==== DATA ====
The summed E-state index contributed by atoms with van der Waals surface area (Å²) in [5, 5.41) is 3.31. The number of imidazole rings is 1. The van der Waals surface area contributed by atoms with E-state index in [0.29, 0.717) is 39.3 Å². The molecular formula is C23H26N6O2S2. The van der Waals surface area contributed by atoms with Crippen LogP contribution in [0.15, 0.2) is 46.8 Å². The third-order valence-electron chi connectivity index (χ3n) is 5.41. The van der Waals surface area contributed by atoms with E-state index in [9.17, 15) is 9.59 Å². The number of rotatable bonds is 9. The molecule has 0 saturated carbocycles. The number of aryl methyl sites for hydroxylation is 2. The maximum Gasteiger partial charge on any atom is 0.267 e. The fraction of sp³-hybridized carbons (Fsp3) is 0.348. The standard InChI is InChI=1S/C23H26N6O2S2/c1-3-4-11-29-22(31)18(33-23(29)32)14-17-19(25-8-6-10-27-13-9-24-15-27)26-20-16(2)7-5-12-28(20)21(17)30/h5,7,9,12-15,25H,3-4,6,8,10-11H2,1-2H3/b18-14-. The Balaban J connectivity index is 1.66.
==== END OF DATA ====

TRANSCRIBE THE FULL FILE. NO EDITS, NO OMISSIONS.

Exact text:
The summed E-state index contributed by atoms with van der Waals surface area (Å²) in [5, 5.41) is 3.31. The number of imidazole rings is 1. The van der Waals surface area contributed by atoms with E-state index in [0.29, 0.717) is 39.3 Å². The molecular formula is C23H26N6O2S2. The van der Waals surface area contributed by atoms with Crippen LogP contribution in [0.15, 0.2) is 46.8 Å². The third-order valence-electron chi connectivity index (χ3n) is 5.41. The van der Waals surface area contributed by atoms with E-state index in [9.17, 15) is 9.59 Å². The number of rotatable bonds is 9. The molecule has 0 saturated carbocycles. The number of aryl methyl sites for hydroxylation is 2. The maximum Gasteiger partial charge on any atom is 0.267 e. The fraction of sp³-hybridized carbons (Fsp3) is 0.348. The standard InChI is InChI=1S/C23H26N6O2S2/c1-3-4-11-29-22(31)18(33-23(29)32)14-17-19(25-8-6-10-27-13-9-24-15-27)26-20-16(2)7-5-12-28(20)21(17)30/h5,7,9,12-15,25H,3-4,6,8,10-11H2,1-2H3/b18-14-. The Balaban J connectivity index is 1.66.